Landscape functionality and plant diversity of grassland fragments along an urban–rural gradient in the Tlokwe Municipal area, South Africa
Van der Walt, Luanita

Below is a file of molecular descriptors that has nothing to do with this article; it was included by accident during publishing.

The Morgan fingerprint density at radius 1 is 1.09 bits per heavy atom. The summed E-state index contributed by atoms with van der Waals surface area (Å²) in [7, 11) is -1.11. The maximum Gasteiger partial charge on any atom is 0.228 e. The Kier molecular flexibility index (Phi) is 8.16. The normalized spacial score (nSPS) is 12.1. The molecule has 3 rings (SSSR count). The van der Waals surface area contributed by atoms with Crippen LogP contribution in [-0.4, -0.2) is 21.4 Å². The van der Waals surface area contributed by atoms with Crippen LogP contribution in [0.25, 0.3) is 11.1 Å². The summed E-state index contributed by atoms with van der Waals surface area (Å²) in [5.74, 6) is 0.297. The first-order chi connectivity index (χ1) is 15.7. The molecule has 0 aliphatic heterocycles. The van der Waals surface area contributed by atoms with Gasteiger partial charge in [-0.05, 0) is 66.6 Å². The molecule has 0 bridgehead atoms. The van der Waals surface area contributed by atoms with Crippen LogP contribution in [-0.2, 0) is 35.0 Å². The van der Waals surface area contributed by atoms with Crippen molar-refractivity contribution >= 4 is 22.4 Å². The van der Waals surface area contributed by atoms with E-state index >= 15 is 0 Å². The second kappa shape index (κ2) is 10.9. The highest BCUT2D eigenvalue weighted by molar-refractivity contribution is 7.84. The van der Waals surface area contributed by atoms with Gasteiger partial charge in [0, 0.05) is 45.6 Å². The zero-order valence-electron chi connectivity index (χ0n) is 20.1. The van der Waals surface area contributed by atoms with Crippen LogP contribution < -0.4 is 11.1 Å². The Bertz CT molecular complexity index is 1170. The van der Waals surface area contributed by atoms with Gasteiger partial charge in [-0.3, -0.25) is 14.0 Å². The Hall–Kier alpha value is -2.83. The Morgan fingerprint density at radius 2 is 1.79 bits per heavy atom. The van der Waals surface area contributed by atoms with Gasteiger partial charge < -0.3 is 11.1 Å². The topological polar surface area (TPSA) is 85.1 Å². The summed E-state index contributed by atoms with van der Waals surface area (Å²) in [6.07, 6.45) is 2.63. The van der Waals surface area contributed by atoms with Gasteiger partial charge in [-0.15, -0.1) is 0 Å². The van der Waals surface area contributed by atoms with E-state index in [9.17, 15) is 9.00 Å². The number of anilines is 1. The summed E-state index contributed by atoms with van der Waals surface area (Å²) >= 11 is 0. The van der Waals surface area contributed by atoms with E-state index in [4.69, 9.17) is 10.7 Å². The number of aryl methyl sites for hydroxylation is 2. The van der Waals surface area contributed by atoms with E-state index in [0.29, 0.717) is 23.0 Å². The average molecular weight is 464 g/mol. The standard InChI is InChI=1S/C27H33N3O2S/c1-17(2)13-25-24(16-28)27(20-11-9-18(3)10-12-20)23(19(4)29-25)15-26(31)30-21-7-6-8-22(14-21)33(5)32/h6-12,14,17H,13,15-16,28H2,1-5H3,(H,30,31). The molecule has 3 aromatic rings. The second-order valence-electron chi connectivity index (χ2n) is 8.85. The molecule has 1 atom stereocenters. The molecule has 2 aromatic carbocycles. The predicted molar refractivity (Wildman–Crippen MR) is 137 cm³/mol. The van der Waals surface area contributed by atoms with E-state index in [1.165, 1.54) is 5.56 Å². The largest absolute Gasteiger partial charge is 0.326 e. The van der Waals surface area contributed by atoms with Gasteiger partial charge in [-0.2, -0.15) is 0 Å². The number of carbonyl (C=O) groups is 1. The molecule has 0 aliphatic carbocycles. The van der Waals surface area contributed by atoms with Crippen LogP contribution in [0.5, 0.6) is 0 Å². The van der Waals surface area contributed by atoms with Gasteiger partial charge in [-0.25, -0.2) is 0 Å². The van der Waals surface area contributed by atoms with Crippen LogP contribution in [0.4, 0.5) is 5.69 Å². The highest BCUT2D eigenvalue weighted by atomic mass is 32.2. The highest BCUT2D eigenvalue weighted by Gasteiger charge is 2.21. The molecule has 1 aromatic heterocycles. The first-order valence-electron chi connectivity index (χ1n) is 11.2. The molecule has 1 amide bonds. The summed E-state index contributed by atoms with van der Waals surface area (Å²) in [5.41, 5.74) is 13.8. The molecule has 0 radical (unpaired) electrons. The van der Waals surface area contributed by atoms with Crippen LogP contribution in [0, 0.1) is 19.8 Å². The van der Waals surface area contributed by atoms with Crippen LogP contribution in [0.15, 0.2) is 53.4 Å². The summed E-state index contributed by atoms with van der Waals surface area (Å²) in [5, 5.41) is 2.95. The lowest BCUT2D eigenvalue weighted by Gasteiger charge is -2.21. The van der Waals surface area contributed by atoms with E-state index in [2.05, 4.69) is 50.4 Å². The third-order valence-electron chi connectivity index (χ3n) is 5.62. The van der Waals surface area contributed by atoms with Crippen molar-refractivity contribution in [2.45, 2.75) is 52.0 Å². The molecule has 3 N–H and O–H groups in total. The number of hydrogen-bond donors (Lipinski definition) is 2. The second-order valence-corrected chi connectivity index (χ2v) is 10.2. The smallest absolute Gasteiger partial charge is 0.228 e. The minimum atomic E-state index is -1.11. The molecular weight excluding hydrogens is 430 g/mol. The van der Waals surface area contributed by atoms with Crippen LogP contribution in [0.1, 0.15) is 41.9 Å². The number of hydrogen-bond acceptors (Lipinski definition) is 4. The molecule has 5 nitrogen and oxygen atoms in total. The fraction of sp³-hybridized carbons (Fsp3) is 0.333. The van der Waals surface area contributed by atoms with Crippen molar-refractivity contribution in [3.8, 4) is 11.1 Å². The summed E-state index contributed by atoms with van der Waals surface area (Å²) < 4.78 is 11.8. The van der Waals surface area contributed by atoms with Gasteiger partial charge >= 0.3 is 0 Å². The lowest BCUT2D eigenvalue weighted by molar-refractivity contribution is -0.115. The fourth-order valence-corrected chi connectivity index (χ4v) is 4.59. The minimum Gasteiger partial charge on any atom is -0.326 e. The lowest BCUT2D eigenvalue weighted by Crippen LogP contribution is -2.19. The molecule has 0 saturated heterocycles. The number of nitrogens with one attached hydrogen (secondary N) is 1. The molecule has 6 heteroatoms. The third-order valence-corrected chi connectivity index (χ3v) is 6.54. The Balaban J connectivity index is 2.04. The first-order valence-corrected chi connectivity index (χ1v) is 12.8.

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Urbanisation is an ever-growing global phenomenon which creates altered environments characterised by increased human habitation, exotic species, impermeable surfaces, artificial structures, landscape fragmentation, habitat loss, and modified energy– and resource pathways. The vulnerable Rand Highveld Grassland vegetation unit in the Tlokwe Municipal area, South Africa, has been extensively degraded and transformed by urbanisation and agriculture. Only 1% of this endangered ecosystem is currently being actively conserved. Grassland fragments in urban areas are considered to be less species rich and less functional than their more “natural” counterparts, and are therefore not a priority for conservation. In this study the effects of landscape matrix quality on intra patch variables, namely plant species diversity and functional diversity, and fine-scale biogeochemical landscape function (as determined by Landscape Function Analysis or LFA) of 30 fragments of the Rand Highveld Grassland vegetation unit were explored. Four urbanisation measures (percentage urban land cover, percentage grass land cover, edge density, and density of people), acting as indicators for patterns and processes associated with urban areas, were calculated for matrix areas with a 500m radius surrounding each selected grassland fragment to quantify the position of each grassland remnant along an urban-to-rural gradient. Using the specific urbanisation measures, the grassland fragments were objectively classified into two classes of urbanisation, namely “rural/peri-urban” and “urban”, to allow for statistical comparisons between intra-patch variables for grassland remnants exposed to similar urbanisation pressures. Plant species composition and diversity were determined in the selected grassland fragments and nine functional traits were described for each species. Plant functional diversity was determined by five functional diversity indices, namely functional richness, evenness, divergence, dispersion, and specialisation. Fine-scale biogeochemical landscape function was determined by executing the LFA method. LFA assesses fine-scale landscape patchiness and 11 soil surface indicators to produce three main LFA parameters (stability, infiltration, and nutrient cycling), which indicates how well a system is functioning in terms of resource conservation and soil processes. Possible relationships between fine-scale biogeochemical landscape function and plant species- and functional diversity were also investigated. NMDS ordinations and basic statistics were used to determine trends and effects within the data. The results indicated that urban grassland remnants had lower mean plant species richness, Shannon species diversity (significantly), and Pielou species evenness than rural/peri-urban grassland fragments. Urban grassland fragments also contained significantly higher percentage of exotic species. Correlations were found between the four urbanisation measures and percentage species of the total species richness possessing certain functional attributes. This indicated that increased urbanisation may influence the species composition and the occurrence of certain plant traits in the selected grassland fragments. Urbanisation seems to have no effect on fine-scale landscape heterogeneity of the selected grassland fragments. Rural/peri-urban grassland fragments had higher infiltration capacity, nutrient cycling potential, and total SSA functionality (although not significantly), which may be ascribed to differences in management practices, such as mowing in urban areas and grazing in rural areas. Rand Highveld Grassland fragments in the urban landscape matrix of Potchefstroom city are just as conservable in terms of plant species diversity and functional diversity, as well as on a biophysical function level involving soil processes than rural/peri-urban grassland fragments. High plant species diversity and the presence of certain plant traits did not contribute to high soil surface stability, infiltration capacity, nutrient cycling potential and total soil surface functioning.